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14 Jul 2012 18:58
Republican presidential candidate, former Massachusetts Gov. Mitt Romney. (Evan Vucci, AP)
Mitt Romney insists that he stepped down from his private equity firm years earlier than federal records indicate, but President Barack Obama is more than a little skeptical and says his Republican rival has much to explain.
At stake is Romney's chief contention that as a former businessman, he has the experience to create jobs and spur a struggling economy.
The Obama campaign has countered that Romney ran a firm that pioneered the practice of sending American jobs out of the country and that his background is as an investor not a job-creator.
Obama campaign advisers said the president, during a second straight day in tightly contested Virginia, planned to remind voters on Saturday of the discrepancies between Securities and Exchange Commission filings and Romney's recollection of his role at Boston-based Bain Capital.
Obama was focusing on a state that he won in 2008, a first for a Democratic nominee since 1964, and on an issue that Romney says diverts attention from the struggling economy.
A new ad from Obama's campaign repeated the charges that Bain shipped American jobs to China and Mexico; that Romney has personal wealth in investments in Switzerland, Bermuda and the Cayman Islands; and that as Massachusetts governor, he sent state jobs to India.
"Mitt Romney's not the solution. He's the problem," the ads says as Romney is heard singing "America the Beautiful." The ad was set to run in closely fought Colorado, Florida, Iowa, North Carolina, New Hampshire, Nevada, Ohio, Pennsylvania and Virginia—battleground states that are expected to decide the outcome of the election.
It debuts as Democrats and some Republicans are calling for Romney to release tax returns going back several years.
Romney has said he won't go beyond releasing his 2010 tax records and, before the November election, his 2011 taxes.
"You can never satisfy the opposition research team of the Obama organization," Romney told CBS television news on Friday.
In a round of TV interviews, the Republican candidate defended his account of his role at Bain, and said Obama owed him an apology for an aide's suggestion that the Security and Exchange Commission (SEC) filings, if false, could bring a felony charge.
"This is simply beneath the dignity of the presidency of the United States," Romney told ABC television.
"There is no whining in politics," chided John Weaver, a veteran Republican strategist. "Stop demanding an apology, release your tax returns."
Questions of credibility
Romney seemed unlikely to find any contrition from the Obama campaign, where a spokesperson said there would be no apology, as the president's aides dug in on an issue they see as a winner for them.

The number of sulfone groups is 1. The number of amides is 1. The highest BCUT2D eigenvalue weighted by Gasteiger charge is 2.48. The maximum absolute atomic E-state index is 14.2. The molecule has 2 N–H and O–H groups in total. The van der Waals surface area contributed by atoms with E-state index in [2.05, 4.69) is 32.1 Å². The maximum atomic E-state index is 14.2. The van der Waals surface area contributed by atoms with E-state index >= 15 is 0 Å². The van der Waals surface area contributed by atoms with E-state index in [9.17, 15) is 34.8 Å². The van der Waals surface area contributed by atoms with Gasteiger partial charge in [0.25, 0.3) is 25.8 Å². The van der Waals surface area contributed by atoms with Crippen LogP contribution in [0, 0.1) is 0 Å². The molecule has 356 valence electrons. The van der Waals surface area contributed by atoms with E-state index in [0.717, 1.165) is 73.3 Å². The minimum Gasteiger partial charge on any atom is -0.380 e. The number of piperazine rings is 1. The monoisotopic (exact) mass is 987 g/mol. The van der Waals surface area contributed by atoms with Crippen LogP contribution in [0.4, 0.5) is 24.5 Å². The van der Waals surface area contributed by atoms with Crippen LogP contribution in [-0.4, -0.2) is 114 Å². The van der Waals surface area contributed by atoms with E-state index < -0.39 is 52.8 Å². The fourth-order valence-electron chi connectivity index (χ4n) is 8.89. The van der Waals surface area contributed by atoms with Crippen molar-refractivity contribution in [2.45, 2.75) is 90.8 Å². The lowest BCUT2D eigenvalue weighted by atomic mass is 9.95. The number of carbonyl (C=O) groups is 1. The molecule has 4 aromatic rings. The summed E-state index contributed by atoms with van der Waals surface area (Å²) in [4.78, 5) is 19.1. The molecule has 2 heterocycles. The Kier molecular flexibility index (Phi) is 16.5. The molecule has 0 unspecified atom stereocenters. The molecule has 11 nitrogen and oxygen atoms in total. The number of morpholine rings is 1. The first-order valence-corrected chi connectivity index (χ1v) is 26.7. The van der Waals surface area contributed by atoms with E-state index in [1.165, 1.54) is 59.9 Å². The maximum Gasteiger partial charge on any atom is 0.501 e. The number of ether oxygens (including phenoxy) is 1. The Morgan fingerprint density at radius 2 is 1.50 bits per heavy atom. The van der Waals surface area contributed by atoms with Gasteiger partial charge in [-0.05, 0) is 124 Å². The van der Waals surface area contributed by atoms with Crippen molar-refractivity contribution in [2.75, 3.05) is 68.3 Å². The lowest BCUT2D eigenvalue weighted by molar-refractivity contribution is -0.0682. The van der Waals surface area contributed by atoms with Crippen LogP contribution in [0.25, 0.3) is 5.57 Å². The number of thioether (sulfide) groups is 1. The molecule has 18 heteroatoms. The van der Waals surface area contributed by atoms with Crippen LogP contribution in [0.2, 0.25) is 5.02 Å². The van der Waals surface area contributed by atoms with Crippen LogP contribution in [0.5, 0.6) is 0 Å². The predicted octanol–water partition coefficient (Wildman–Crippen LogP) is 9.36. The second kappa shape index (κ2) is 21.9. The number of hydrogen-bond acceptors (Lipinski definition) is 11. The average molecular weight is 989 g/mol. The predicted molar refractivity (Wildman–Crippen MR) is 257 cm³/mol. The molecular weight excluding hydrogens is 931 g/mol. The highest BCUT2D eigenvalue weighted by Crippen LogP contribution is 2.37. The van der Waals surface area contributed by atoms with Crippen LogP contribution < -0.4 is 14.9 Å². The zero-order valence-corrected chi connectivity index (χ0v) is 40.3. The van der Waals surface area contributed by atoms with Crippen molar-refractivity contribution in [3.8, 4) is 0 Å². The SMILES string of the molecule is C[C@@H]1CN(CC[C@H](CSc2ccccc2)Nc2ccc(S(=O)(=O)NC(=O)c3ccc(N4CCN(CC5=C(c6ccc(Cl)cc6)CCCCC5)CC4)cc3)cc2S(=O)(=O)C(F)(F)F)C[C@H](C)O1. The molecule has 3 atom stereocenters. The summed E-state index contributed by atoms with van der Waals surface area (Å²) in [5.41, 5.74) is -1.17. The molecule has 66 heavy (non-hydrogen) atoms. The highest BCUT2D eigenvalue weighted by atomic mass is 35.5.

The precise role Romney played at Bain between 1999 and 2001 raises questions about his credibility and whether he was in charge when Bain was sending jobs overseas during that period.
SEC documents show that Romney was in charge of the Boston-based company from 1999 to 2001, the period in which Bain outsourced jobs and ran companies that fell into bankruptcy. Romney says he was at the head of the company as it transitioned to new ownership but did not manage it.
Obama said the questions raised in numerous media reports and highlighted by his own campaign aides were a legitimate part of the race for the White House.
"Ultimately, I think, Mr. Romney is going to have to answer those questions because if he aspires to being president, one of the things you learn is you're ultimately responsible for the conduct of your operations," Obama said in an interview with the District of Columbia's WJLA-TV.
Romney called that "Chicago-style politics at its worst" and accused the president, who's from Chicago, and his campaign of trying to shift attention from the economy and unemployment situation.
In trying to put the matter behind him and return the campaign to his economic arguments, Romney declared he had "no role whatsoever in the management" of Bain after he left to take over the Salt Lake City Olympic Games in early 1999.
Romney acknowledged that he would have benefited financially from Bain's operations even after he left management of the firm to others. That could open him up to criticism that he gained from investment in companies that sent jobs overseas.
"All of the investors participate in the success or failure of various investments, just like you do as a shareholder of an enterprise," Romney told CBS.
Bain Capital said in a statement that Romney "remained the sole stockholder for a time while formal ownership was being documented and transferred to the group of partners who took over management of the firm in 1999."—Sapa.
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